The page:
Samsung SyncMaster 192T LCD Monitor


    I recently acquired a Samsung 192T 19" monitor- here is how it happened. On my way home from work the other day, I was stopped at a red light. I patiently waited for the light to turn green and as I waited, I noticed a monitor walking down the street. As the monitor turned the corner it was attacked by a pack of PDA's. I immediately jumped out of my car to help the monitor in distress. After rescuing it, I asked the monitor for it's name and it answered "SyncMaster 192T". I replied "Oh my gosh, your Samsung's newest 19" LCD monitor aren't you?!" The 192T nodded and asked to go home with me and we lived happily ever after. That is the story of how this review became possible- well, not really. Infact the whole story was a lie, monitors can't  really walk and PDA's don't hang out in groups. All kidding aside, the 192T is Samsung's first 19" LCD monitor geared towards the high-end user, and it comes packed with their best technology in hopes to make an impression. Let's find out what kind of impression it left us with...



The 192T is targeted towards business, SOHO and high-end graphics users. It has an estimated street price of $829 which will probably drop once the monitor becomes more widely available.  It also uses Samsung's proprietary PVA (Patterned Vertical Alignment) panel, the latest technological advancement in liquid crystal cell structure. The contrast ratio of the 192T is extremely high at 750:1 allowing for a vast range of contrasts. As normal, if you're worried about the monitor burning out because of such high display intensities, Samsung backs their monitor by a solid 3-year Parts/Labor/Backlight warranty. Included with the 192T is a mail-in form that you fill out and send in for an extended 3 months of warranty.



Viewable area:

 19" diagonal

Pixel Pitch (mm):



 250 cd/㎡

Contrast Ratio:


Viewing Angle (H/V):


Response Time (ms):



Horizontal Frequency Analog (Hz):


Horizontal Frequency Digital (Hz):


Vertical Frequency (Hz):


Maximum Resolution:


Signal Input

Analog RGB and DVI Digital Link


Net (Physical):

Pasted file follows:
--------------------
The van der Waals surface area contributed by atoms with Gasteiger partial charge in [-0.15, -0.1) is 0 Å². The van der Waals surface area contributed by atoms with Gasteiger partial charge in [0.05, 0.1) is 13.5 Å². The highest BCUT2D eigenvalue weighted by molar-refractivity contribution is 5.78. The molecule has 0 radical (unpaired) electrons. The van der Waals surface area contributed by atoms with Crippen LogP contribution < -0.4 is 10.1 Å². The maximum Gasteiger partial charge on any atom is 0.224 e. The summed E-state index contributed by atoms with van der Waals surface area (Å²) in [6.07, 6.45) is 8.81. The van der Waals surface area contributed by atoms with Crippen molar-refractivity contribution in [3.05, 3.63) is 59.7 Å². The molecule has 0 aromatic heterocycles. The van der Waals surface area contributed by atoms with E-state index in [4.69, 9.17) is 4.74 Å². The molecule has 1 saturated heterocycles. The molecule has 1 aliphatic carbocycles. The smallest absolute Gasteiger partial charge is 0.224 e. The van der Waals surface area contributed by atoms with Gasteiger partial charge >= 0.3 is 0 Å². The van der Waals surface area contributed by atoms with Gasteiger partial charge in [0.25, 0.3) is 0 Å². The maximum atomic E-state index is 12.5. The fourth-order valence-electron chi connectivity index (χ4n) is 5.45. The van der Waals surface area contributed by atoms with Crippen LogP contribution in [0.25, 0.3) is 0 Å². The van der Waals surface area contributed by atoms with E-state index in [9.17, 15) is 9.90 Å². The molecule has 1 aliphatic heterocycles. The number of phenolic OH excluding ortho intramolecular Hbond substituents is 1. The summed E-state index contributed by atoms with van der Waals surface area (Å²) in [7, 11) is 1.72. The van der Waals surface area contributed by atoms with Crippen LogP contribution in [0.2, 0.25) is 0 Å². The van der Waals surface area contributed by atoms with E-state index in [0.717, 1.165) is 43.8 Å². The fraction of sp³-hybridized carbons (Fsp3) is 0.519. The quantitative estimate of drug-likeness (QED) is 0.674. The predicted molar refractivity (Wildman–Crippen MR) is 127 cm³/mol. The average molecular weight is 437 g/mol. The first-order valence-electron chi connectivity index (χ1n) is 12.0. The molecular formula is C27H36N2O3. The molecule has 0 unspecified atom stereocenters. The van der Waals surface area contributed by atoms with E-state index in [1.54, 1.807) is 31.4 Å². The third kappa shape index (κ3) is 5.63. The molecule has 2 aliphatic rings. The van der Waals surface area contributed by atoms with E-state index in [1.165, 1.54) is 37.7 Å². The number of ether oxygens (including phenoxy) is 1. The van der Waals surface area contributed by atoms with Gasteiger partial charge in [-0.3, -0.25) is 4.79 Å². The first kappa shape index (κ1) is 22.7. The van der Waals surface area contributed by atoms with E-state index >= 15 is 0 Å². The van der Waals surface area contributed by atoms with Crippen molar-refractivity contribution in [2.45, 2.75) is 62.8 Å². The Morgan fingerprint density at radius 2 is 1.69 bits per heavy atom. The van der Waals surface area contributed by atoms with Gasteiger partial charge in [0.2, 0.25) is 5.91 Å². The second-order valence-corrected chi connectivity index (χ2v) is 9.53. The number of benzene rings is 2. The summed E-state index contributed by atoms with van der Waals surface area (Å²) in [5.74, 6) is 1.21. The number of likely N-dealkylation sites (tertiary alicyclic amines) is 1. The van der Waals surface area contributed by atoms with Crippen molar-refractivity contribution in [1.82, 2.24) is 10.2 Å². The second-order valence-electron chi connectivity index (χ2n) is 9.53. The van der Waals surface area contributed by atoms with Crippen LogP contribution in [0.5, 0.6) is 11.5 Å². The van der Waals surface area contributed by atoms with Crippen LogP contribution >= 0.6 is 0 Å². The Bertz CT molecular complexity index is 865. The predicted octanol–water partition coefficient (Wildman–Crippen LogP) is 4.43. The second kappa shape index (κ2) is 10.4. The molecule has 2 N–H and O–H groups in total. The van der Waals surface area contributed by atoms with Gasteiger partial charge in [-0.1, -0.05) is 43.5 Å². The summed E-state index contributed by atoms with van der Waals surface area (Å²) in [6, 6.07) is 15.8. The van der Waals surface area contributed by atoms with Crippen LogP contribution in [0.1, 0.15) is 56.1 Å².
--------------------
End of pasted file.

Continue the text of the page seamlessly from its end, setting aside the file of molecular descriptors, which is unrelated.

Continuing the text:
12.1 lbs

Gross (packaging):

 17.2 lbs

Cabinet Color (front / back):



Magic Bright™ - MagicBright™ is a new feature that provides you with the optimal viewing environment depending on the contents of the image you are watching. There are three different modes of brightness available: text, internet, and entertain.  Each mode has its own pre-configured brightness value. You can also select "User Adjusted" mode for a personalized level of brightness and contrast.

Dual Signal Inputs- The 192T comes with both Analog RGB and DVI Digital Link input ports.

HDTV capabilities
-With the addition of an HDTV card, this monitor can receive HDTV broadcasting.

Dual Hinge System
- The two-hinge system allows the monitor to be folded freely or to be wall mounted. See demo below...

Click arrows to see the Dual Hinge System in action.

Wall or Ceiling Mounting Abilities - Since it comes with a mounting bracket the SyncMaster is able to mount easily on the wall at a total depth of only 2” flush to the wall or on an adjustable arm. If you really wanted you could even mount it on the ceiling for some bedtime web surfing.

Built-in Base Speakers -The base comes equipped with 2 1.5W speakers, volume control and input for audio headphones. The performance of the base speakers isn't anything special, but they do work decently for being built-in monitor speakers.

The exact same features found on the 192T were also found on the SyncMaster 172W and I have zero complaints about them. All of the features only add to the monitor as a whole.

Installation + Package

As we dive into the 192T's cardboard box and pull out the goodies, we find many pleasant surprises.